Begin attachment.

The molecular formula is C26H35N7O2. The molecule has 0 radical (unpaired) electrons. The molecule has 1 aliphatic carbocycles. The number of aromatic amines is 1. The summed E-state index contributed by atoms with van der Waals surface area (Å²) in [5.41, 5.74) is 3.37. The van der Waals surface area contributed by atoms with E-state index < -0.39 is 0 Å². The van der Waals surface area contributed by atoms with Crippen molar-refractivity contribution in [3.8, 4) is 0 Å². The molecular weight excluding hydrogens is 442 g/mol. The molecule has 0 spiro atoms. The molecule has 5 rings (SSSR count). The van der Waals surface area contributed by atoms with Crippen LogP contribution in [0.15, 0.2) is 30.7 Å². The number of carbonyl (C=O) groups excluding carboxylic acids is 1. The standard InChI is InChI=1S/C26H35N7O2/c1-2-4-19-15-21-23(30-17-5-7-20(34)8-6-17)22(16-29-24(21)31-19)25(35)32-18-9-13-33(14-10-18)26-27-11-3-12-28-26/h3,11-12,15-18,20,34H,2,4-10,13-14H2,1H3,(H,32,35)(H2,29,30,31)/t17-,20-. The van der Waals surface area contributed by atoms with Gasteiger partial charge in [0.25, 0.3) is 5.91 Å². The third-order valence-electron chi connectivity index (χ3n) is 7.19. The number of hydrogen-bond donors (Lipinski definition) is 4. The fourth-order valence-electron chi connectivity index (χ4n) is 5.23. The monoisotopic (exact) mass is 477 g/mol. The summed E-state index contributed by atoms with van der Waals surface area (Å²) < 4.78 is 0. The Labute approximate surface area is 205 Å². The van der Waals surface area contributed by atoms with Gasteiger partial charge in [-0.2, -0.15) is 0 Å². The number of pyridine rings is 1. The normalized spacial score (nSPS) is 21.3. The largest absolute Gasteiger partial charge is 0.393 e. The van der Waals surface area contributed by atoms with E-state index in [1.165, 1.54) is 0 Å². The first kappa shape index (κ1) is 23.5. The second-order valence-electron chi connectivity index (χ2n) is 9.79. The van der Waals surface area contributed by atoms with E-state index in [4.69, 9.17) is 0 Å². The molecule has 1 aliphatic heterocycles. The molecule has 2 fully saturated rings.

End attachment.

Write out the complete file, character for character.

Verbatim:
The molecular formula is C26H35N7O2. The molecule has 0 radical (unpaired) electrons. The molecule has 1 aliphatic carbocycles. The number of aromatic amines is 1. The summed E-state index contributed by atoms with van der Waals surface area (Å²) in [5.41, 5.74) is 3.37. The van der Waals surface area contributed by atoms with E-state index < -0.39 is 0 Å². The van der Waals surface area contributed by atoms with Crippen molar-refractivity contribution in [3.8, 4) is 0 Å². The molecular weight excluding hydrogens is 442 g/mol. The molecule has 0 spiro atoms. The molecule has 5 rings (SSSR count). The van der Waals surface area contributed by atoms with Crippen LogP contribution in [0.15, 0.2) is 30.7 Å². The number of carbonyl (C=O) groups excluding carboxylic acids is 1. The standard InChI is InChI=1S/C26H35N7O2/c1-2-4-19-15-21-23(30-17-5-7-20(34)8-6-17)22(16-29-24(21)31-19)25(35)32-18-9-13-33(14-10-18)26-27-11-3-12-28-26/h3,11-12,15-18,20,34H,2,4-10,13-14H2,1H3,(H,32,35)(H2,29,30,31)/t17-,20-. The van der Waals surface area contributed by atoms with Gasteiger partial charge in [0.25, 0.3) is 5.91 Å². The third-order valence-electron chi connectivity index (χ3n) is 7.19. The number of hydrogen-bond donors (Lipinski definition) is 4. The fourth-order valence-electron chi connectivity index (χ4n) is 5.23. The monoisotopic (exact) mass is 477 g/mol. The summed E-state index contributed by atoms with van der Waals surface area (Å²) < 4.78 is 0. The Labute approximate surface area is 205 Å². The van der Waals surface area contributed by atoms with Gasteiger partial charge in [-0.2, -0.15) is 0 Å². The number of pyridine rings is 1. The normalized spacial score (nSPS) is 21.3. The largest absolute Gasteiger partial charge is 0.393 e. The van der Waals surface area contributed by atoms with E-state index in [1.165, 1.54) is 0 Å². The first kappa shape index (κ1) is 23.5. The second-order valence-electron chi connectivity index (χ2n) is 9.79. The van der Waals surface area contributed by atoms with E-state index in [4.69, 9.17) is 0 Å². The molecule has 1 aliphatic heterocycles. The molecule has 2 fully saturated rings.